Your Definitive Guide To The 2012 NFL Season
A discussion, in Q&A format, of the game with the weird-looking ball.
Oh man oh man! It's getting cooler and the days are getting shorter, and that special blend of environmental flux has triggered in me the innate, burning desire to see grown men engage in a simulacrum of warfare on 100-yard-long fields!
ME TOO MAN
Yes! So when does football start?
The first game of the 2012 NFL season is tonight, when the defending Super Bowl champion New York Giants host their bloated rivals, the Dallas Cowboys.
Wow, that's exciting. But wait — football's for Sundays! Why are we having this game in the middle of the week, on this hard-to-spell day that always fools me up so handily?
That's just how the NFL rolls. We get a preliminary to whet our appetites before the infarction-courting smorgasbord of football delights that awaits us this weekend. (Nachos!) And usually this happens on Thursday, but, uh, the President's speaking at the Democratic National Convention, and in a surprising display of humility, the NFL decided not to take that on head-to-head, even though it almost certainly would have won.
Cool, I guess I can hop to the sound of that piccolo. So the Giants — they're fun.
Sure are. The New York Giants, who won last year's title despite injuries to about 70 key players, are one of the few organisms in biology or society that gets stronger by being harmed continuously and spectacularly. This season, Victor Cruz will break both his legs, the Meadowlands will burn down, and the Giants will somehow still make it to the NFC Championship Game. I'm not saying that the Mara family practices black magic. But I'm also not saying that they don't do goat stuff in the woods.
What about the Cowboys? America's team! Tony Romo! Is he still dating Jessica Simpson?
Ahh, who even is that! Haha, the past. Look, Tony Romo is really good, better than he's ever given credit for being; over his last five full seasons, Romo has ranked in the NFL's top 10 in yards per attempt each year. Problem is, Romo's more like Ro-schmoe (BOOM) when the playoffs roll around: he's 1-3 in four games, with a sub-60% completion rating and a measly yards per attempt number.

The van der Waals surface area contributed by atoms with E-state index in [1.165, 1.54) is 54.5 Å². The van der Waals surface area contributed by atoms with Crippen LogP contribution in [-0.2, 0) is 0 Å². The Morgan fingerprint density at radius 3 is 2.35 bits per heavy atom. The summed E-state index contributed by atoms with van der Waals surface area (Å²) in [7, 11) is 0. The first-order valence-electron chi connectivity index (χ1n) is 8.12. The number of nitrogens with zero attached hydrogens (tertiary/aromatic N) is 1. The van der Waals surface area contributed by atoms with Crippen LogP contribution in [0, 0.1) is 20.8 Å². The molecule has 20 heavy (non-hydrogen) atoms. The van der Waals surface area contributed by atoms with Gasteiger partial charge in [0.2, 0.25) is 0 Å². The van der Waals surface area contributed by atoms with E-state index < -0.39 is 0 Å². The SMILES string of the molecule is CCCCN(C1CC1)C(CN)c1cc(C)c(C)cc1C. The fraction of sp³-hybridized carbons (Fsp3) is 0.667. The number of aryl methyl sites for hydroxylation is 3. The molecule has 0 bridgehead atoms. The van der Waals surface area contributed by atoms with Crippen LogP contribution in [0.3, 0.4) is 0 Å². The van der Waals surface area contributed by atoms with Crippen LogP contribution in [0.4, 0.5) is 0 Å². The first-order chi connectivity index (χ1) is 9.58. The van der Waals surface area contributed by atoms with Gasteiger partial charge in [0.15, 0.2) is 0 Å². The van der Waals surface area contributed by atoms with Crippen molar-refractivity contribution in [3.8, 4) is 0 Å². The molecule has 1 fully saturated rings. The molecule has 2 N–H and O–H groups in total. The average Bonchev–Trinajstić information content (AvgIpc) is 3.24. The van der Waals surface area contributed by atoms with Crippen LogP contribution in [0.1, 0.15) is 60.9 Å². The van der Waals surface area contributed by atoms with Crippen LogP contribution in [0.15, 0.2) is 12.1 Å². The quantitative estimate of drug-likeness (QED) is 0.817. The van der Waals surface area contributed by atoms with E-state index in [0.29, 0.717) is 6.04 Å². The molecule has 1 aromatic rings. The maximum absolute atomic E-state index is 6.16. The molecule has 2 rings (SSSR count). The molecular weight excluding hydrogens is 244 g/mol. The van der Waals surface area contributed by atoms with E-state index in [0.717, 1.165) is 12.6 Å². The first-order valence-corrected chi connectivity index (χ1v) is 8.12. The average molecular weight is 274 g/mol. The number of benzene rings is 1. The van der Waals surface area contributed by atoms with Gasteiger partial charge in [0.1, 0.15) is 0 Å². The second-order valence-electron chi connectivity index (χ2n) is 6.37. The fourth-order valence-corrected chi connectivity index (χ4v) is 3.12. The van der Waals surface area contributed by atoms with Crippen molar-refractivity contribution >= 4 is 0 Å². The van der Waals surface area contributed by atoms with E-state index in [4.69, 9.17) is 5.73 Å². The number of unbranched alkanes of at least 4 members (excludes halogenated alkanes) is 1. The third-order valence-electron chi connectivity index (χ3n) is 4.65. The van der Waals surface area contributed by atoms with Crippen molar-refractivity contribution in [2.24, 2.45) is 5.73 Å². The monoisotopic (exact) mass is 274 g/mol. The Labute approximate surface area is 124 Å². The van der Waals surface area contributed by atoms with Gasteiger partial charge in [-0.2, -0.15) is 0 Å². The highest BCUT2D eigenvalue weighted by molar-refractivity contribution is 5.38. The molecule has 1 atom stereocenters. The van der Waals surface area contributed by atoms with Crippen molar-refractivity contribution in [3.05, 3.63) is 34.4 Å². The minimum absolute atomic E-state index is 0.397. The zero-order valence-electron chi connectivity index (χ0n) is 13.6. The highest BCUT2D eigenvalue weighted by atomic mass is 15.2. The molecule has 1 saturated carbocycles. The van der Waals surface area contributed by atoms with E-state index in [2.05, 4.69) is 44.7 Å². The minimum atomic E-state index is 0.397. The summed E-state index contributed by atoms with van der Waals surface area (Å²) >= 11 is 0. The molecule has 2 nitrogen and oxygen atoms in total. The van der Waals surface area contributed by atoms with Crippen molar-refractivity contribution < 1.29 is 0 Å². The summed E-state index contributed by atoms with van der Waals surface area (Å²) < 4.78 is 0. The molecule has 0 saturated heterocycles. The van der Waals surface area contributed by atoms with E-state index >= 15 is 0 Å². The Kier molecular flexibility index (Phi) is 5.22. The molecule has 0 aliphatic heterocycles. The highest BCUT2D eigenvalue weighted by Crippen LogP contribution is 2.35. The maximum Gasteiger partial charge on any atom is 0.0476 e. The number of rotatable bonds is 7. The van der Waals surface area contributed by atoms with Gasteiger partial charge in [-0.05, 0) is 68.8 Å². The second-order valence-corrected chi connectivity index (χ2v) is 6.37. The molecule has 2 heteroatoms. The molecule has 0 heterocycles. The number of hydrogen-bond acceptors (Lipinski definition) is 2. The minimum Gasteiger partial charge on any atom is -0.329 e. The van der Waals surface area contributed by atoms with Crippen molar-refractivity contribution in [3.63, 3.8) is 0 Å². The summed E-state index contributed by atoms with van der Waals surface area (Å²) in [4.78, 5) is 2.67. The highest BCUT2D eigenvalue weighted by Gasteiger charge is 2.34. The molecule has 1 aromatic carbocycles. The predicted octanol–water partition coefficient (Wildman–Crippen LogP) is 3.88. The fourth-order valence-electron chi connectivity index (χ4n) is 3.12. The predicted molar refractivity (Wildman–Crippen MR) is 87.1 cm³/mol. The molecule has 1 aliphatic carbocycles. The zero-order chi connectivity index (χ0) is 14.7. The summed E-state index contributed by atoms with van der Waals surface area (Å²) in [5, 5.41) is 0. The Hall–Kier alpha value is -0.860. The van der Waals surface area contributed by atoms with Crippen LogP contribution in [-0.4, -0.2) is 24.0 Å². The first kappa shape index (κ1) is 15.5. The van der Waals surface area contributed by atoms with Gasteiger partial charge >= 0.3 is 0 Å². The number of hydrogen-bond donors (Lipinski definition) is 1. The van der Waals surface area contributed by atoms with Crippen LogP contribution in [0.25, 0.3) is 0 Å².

Last year, the 'Boys went 8-8 and missed the playoffs, partly because their running game was injury-plagued and shrimpish — five rushing touchdowns! five! — and partly because their cornerbacks were bread loaves wearing helmets. They upgraded both starting cornerback slots, bringing in Brandon Carr from Kansas City and drafting LSU standout Morris Clairborne, so that helps. Unfortunately for Dallas, they're still in the NFC East, one of football's best divisions. The Giants, Cowboys, and Eagles aren't all making the playoffs.
But what if they do?
But what if they do.
So who is going to make the playoffs?
East — Eagles
West — 49ers
South — Falcons
North — Packers (RAH-JUZ)
Wild cards — Bears, Saints
East — Patriots
West — Broncos
South — Texans
North — Steelers
Wild cards — Jets, Ravens
Let me explain these real quick. In a brutal NFC East, the divisional title is basically a game of Jackpot, and the Eagles last year were the Frankenstein's monster that hadn't yet learned to walk. The parts started clicking toward the end — they won their last four games by a combined score of 125-46 — and if Vick can play 14-16 games, they should be a lock for the playoffs.
The 49ers' division is worse than Congress. The Falcons benefit from New Orleans' Bountygate penalties and one of the league's best QB-WR-WR trios (Matt Ryan, Julio Jones, and Roddy White). The Packers went 15-1 last year, in case you forgot, and they have one of the best passers in football history. And with Jay Cutler healthy the Bears should return to last year's midseason form, when they were playoff-bound, while the Saints shouldn't be hurt so bad by suspensions that they miss the playoffs altogether.
Meanwhile, in the AFC, the Pats are still great; the West is unsettled enough that by signing future Hall of Famer Peyton Manning in the offseason, the Broncos probably clinched it; the South is so terrible that the Texans might be incapable of not taking the division no matter how good Andrew Luck is; and now that running back Rashard Mendenhall and quarterback Ben Roethlisberger have returned to health, the Steelers have a potent offense to go with their consistently hyper-effective D. As for the wild cards, suffocating defense and mediocre quarterbacking is a good way to get through 10-6 the season and then lose in the playoffs.